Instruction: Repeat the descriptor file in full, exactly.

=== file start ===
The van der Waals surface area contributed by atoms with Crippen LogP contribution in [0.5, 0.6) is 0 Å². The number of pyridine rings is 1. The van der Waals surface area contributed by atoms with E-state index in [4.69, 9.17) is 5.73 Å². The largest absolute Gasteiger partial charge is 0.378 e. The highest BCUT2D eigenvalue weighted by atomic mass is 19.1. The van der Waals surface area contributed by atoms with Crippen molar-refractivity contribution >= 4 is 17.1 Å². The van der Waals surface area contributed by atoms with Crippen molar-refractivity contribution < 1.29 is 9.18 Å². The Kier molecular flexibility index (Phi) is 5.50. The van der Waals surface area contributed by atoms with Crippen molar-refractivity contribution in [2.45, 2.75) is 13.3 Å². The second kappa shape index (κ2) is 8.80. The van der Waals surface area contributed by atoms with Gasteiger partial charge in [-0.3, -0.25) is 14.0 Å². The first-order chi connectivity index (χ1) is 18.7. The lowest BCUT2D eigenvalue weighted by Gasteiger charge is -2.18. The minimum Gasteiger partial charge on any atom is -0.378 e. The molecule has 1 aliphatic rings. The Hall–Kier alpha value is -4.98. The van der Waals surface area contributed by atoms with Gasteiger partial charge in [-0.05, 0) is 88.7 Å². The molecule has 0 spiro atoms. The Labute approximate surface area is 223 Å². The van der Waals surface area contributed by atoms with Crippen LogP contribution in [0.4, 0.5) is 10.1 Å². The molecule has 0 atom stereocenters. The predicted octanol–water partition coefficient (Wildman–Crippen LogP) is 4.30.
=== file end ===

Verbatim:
The van der Waals surface area contributed by atoms with Crippen LogP contribution in [0.5, 0.6) is 0 Å². The number of pyridine rings is 1. The van der Waals surface area contributed by atoms with E-state index in [4.69, 9.17) is 5.73 Å². The largest absolute Gasteiger partial charge is 0.378 e. The highest BCUT2D eigenvalue weighted by atomic mass is 19.1. The van der Waals surface area contributed by atoms with Crippen molar-refractivity contribution >= 4 is 17.1 Å². The van der Waals surface area contributed by atoms with Crippen molar-refractivity contribution < 1.29 is 9.18 Å². The Kier molecular flexibility index (Phi) is 5.50. The van der Waals surface area contributed by atoms with Crippen molar-refractivity contribution in [2.45, 2.75) is 13.3 Å². The second kappa shape index (κ2) is 8.80. The van der Waals surface area contributed by atoms with Gasteiger partial charge in [-0.3, -0.25) is 14.0 Å². The first-order chi connectivity index (χ1) is 18.7. The lowest BCUT2D eigenvalue weighted by Gasteiger charge is -2.18. The minimum Gasteiger partial charge on any atom is -0.378 e. The molecule has 1 aliphatic rings. The Hall–Kier alpha value is -4.98. The van der Waals surface area contributed by atoms with Gasteiger partial charge in [-0.05, 0) is 88.7 Å². The molecule has 0 spiro atoms. The Labute approximate surface area is 223 Å². The van der Waals surface area contributed by atoms with Crippen LogP contribution in [0.4, 0.5) is 10.1 Å². The molecule has 0 atom stereocenters. The predicted octanol–water partition coefficient (Wildman–Crippen LogP) is 4.30.